We worry that we won’t sleep which becomes a self-fulfilling prophecy e.g. we clock watch and think about how much sleep we have missed
The clock takes on a new meaning and becomes a measure of our success or failure at sleeping. Its presence on the bedside table can become a constant critic of our sleep performance.
Great British Sleep Survey (2016) spoke to (N= 6708, 1/3 Men, 2/3 Women) people about their sleep experiences.
They reported insomnia affected; mood, energy, relationships, irritability, ability to stay awake during the day, ability to carry out tasks effectively.
Over sleeping began to occur among 15-40% of those who reported feeling depressed.
Hormonal changes resulting in increased likelihood of type 2 diabetes & obesity.
Decreased capacity to exercise which had a negative effect on mental wellbeing and therefore further contributed to insomnia.
Sleep Behaviours Can Become a Habit
e.g. Sleep Grazing
When we are tired it is tempting to sleep graze by taking little naps during the day.
The problem with this is that it:
- Further disrupts sleep pattern as don’t want to sleep at night
- Never reach deep sleep as it is brief
- Don’t recover sleep debt
- Don’t reach delta wave deep refreshing sleep
Physical health can restrict sleep from something as basic as a cold which stops you breathing due to a blocked nose.
e.g. Sleep Apnoea – snoring during REM sleep due to pauses in breathing. Caused by tissue at back of throat and base of tongue which obstructs airways. It is affected by the shape of the neck, alcohol, smoking and weight. More common in older men. Can be treated with positive airway pressure mask.
What Can We Do to help address this?
How to Improve Our Sleep
Good sleep hygiene can improve our sleep quality
Stays in the system a long time as it is hard for the body to break down
Stimulates the Central Nervous System
Causes increased heart rate
Causes adrenaline production
Suppresses melatonin a hormone which helps us feel sleepy
Makes us fall asleep more easily but the quality of sleep is not as good
Interrupts sleep pattern in the second half of the night
Diuretic so need to get up to the toilet
Is a depressant and causes low mood which reduces sleep
Going cold turkey after a lot of alcohol causes withdrawal symptoms
Difficult to sleep if hungry so light snack can help (not protein)
Rice/oats cause small melatonin production
Diary contain tryptophan which aid manufacture of melatonin in body
Makes us more active and less sleepy
Better earlier in the day as increases adrenaline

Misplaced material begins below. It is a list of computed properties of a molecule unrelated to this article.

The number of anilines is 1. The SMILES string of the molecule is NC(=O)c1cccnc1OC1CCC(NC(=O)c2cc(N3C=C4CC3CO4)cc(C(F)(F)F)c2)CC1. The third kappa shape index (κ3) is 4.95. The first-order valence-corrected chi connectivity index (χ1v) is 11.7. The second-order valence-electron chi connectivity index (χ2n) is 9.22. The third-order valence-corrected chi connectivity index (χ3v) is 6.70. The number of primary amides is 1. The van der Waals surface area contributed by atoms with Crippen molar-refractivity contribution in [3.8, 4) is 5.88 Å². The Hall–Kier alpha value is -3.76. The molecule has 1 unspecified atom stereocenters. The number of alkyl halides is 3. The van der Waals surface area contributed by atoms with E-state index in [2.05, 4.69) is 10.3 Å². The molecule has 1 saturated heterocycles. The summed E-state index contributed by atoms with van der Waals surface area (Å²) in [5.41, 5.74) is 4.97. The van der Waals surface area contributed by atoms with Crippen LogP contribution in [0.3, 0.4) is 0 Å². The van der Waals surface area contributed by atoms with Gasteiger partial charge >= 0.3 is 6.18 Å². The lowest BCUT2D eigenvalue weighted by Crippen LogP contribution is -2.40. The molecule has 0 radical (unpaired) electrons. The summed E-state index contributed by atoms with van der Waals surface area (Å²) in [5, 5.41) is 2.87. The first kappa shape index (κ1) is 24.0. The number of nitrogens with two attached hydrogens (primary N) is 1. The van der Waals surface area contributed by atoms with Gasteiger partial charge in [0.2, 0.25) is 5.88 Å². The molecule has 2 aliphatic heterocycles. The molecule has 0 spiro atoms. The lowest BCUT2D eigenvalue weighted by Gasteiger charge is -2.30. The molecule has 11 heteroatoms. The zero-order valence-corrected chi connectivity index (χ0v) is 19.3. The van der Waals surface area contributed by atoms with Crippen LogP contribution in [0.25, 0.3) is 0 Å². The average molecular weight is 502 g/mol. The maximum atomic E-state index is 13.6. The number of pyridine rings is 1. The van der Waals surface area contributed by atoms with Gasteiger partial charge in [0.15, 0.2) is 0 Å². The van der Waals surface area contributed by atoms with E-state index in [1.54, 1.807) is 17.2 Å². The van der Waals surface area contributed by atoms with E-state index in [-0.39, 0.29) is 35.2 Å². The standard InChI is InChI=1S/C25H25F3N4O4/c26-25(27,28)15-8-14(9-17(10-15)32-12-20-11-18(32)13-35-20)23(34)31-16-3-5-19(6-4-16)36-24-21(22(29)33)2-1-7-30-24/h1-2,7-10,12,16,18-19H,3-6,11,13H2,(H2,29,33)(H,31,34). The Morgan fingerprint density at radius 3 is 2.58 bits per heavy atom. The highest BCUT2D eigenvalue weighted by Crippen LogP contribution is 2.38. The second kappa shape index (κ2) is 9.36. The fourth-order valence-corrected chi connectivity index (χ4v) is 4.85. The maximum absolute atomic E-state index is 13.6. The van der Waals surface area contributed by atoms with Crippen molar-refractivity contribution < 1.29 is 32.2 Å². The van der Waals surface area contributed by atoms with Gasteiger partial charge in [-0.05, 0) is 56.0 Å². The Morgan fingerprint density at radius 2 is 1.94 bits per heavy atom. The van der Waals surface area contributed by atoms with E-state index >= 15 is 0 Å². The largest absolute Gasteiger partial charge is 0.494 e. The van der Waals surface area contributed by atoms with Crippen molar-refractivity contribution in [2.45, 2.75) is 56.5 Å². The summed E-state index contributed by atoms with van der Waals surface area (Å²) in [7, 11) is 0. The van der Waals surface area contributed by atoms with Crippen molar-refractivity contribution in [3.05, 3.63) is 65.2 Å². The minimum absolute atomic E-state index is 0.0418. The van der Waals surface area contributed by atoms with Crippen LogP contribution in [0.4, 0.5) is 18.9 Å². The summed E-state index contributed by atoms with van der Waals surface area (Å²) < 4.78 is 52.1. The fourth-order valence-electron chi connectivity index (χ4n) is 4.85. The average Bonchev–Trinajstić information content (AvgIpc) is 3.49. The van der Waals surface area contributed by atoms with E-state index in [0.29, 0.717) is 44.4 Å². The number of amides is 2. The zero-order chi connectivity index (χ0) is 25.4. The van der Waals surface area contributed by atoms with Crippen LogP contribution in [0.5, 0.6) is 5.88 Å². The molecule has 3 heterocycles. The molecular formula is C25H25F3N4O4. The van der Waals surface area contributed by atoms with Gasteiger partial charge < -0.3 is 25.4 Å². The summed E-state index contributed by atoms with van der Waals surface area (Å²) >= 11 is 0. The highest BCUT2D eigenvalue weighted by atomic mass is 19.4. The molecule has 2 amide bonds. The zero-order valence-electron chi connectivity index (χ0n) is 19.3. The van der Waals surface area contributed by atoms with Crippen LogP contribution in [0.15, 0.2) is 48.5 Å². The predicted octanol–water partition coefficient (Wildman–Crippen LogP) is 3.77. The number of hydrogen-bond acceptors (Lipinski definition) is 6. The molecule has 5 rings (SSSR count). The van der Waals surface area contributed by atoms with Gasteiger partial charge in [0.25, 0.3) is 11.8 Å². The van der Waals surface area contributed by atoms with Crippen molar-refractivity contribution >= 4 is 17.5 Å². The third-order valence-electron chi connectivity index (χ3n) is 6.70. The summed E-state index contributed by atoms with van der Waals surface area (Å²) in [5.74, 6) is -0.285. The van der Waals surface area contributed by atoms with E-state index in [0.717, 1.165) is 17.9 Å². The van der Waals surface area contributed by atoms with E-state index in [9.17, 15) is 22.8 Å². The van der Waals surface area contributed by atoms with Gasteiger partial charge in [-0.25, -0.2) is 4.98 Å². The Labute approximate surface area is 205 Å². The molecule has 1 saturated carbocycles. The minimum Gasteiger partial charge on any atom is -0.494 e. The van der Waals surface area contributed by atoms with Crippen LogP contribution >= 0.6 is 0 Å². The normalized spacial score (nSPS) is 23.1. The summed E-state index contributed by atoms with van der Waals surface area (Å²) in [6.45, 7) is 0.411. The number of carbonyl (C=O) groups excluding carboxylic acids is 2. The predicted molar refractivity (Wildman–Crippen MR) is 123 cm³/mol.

Older adults found to sleep better with aerobic exercise
Physical fitness increases metabolism which results in better sleep
Reduces anxiety and improves mood causing better sleep
No IT equipment or TV in bedroom
No alarm with permanent light on bedside
Reduce blue light exposure
Stop interaction on social media etc at least an hour before sleep
Low lighting on run down to sleep
Blackout when wish to sleep (Blackout curtains in summer)
Noise stopped – or earplugs can help
Temperature – not too hot (17 degrees)
Most common sleep medications are called hypnotics. Only helpful in short term (NICE guidelines say 2-4 weeks) as they are addictive also have rebound effects once come off them which can make sleep worse than it was to start with.
Aim to challenge the underlying thoughts and feelings about sleep.
Cognitive Behavioural Therapy (CBT) has been found to be an effective part in treatment of insomnia. Including this as treatment package as follows will maximise your chances of making a positive change;
- Sleep Hygiene (as above)
- Relaxation Training
- Adjusting sleep patterns
- Altering the thoughts and behaviour which hinder sleep
People with insomnia often find it difficult to relax naturally before they go to sleep
Useful to use
- Breathing – Finger breathing/breathing and visualisation
- Muscle tension
- 1 hour wind down
These all take practice before they are mastered and it may take a little while to start to feel it is a comfortable part of your routine.
Adjusting Sleep Patterns
Monitor sleep diary for 2 weeks to see what is actually happening
Review findings in light of sleep hygiene protocol
Altering the Thought and Behaviour Which Hinder Sleep
Make the bedroom the place to sleep not eat/work/watch TV. If you wake and don’t get back to sleep within a few minutes try a relaxation exercise. If still awake get up and do something relaxing like reading the paper in another room until feel sleepy then return to bed.
If you have a chronic pattern can use sleep restriction but with professional help.
Use of Thoughts monitoring (See Thoughts Diary)
- Espe C.A (2006) Overcoming Insomnia and Sleep Problems. A self help guide using Cognitive Behvaioural techniques. London: Constable and Robinson Ltd.
- Glovinsky, P. & Speilman, A. (2006) The Insomnia Answer. A personalised programme for identifying and overcoming 3 types of insomnia. Perigee Trade.
- Espie C.A. ( 2011) An introduction to coping with sleep problems. London, Constable & Robinson (Booklet)